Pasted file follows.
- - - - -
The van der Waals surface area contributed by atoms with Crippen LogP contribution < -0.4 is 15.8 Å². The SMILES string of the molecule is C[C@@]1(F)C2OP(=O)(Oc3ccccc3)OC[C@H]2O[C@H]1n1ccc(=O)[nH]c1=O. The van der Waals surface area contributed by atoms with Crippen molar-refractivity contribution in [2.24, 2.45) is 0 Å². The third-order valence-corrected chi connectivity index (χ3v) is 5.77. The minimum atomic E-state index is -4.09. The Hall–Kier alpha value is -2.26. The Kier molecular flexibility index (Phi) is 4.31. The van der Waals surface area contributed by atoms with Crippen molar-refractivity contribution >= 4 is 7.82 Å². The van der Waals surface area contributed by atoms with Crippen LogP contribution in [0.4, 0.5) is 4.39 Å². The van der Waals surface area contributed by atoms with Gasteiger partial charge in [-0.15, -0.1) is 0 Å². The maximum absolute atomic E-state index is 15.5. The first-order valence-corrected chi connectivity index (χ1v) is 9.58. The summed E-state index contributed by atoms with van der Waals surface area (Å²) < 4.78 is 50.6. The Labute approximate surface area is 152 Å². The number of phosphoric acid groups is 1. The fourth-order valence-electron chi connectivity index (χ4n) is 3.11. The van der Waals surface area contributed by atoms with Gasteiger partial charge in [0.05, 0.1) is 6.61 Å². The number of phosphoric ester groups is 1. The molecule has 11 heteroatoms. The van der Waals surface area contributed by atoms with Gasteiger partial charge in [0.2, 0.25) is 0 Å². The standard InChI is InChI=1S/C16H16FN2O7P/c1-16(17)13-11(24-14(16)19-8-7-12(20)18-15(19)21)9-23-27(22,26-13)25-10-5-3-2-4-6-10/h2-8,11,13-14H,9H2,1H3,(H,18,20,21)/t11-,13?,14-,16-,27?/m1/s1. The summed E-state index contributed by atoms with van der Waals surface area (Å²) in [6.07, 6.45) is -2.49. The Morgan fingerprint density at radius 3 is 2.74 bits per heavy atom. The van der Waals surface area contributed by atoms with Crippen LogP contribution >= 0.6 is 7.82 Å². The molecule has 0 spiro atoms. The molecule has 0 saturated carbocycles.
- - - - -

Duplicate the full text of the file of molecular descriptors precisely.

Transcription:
The van der Waals surface area contributed by atoms with Crippen LogP contribution < -0.4 is 15.8 Å². The SMILES string of the molecule is C[C@@]1(F)C2OP(=O)(Oc3ccccc3)OC[C@H]2O[C@H]1n1ccc(=O)[nH]c1=O. The van der Waals surface area contributed by atoms with Crippen molar-refractivity contribution in [2.24, 2.45) is 0 Å². The third-order valence-corrected chi connectivity index (χ3v) is 5.77. The minimum atomic E-state index is -4.09. The Hall–Kier alpha value is -2.26. The Kier molecular flexibility index (Phi) is 4.31. The van der Waals surface area contributed by atoms with Crippen molar-refractivity contribution >= 4 is 7.82 Å². The van der Waals surface area contributed by atoms with Crippen LogP contribution in [0.4, 0.5) is 4.39 Å². The van der Waals surface area contributed by atoms with Gasteiger partial charge in [-0.15, -0.1) is 0 Å². The maximum absolute atomic E-state index is 15.5. The first-order valence-corrected chi connectivity index (χ1v) is 9.58. The summed E-state index contributed by atoms with van der Waals surface area (Å²) < 4.78 is 50.6. The Labute approximate surface area is 152 Å². The number of phosphoric acid groups is 1. The fourth-order valence-electron chi connectivity index (χ4n) is 3.11. The van der Waals surface area contributed by atoms with Gasteiger partial charge in [0.05, 0.1) is 6.61 Å². The number of phosphoric ester groups is 1. The molecule has 11 heteroatoms. The van der Waals surface area contributed by atoms with Gasteiger partial charge in [0.2, 0.25) is 0 Å². The standard InChI is InChI=1S/C16H16FN2O7P/c1-16(17)13-11(24-14(16)19-8-7-12(20)18-15(19)21)9-23-27(22,26-13)25-10-5-3-2-4-6-10/h2-8,11,13-14H,9H2,1H3,(H,18,20,21)/t11-,13?,14-,16-,27?/m1/s1. The summed E-state index contributed by atoms with van der Waals surface area (Å²) in [6.07, 6.45) is -2.49. The Morgan fingerprint density at radius 3 is 2.74 bits per heavy atom. The van der Waals surface area contributed by atoms with Crippen LogP contribution >= 0.6 is 7.82 Å². The molecule has 0 spiro atoms. The molecule has 0 saturated carbocycles.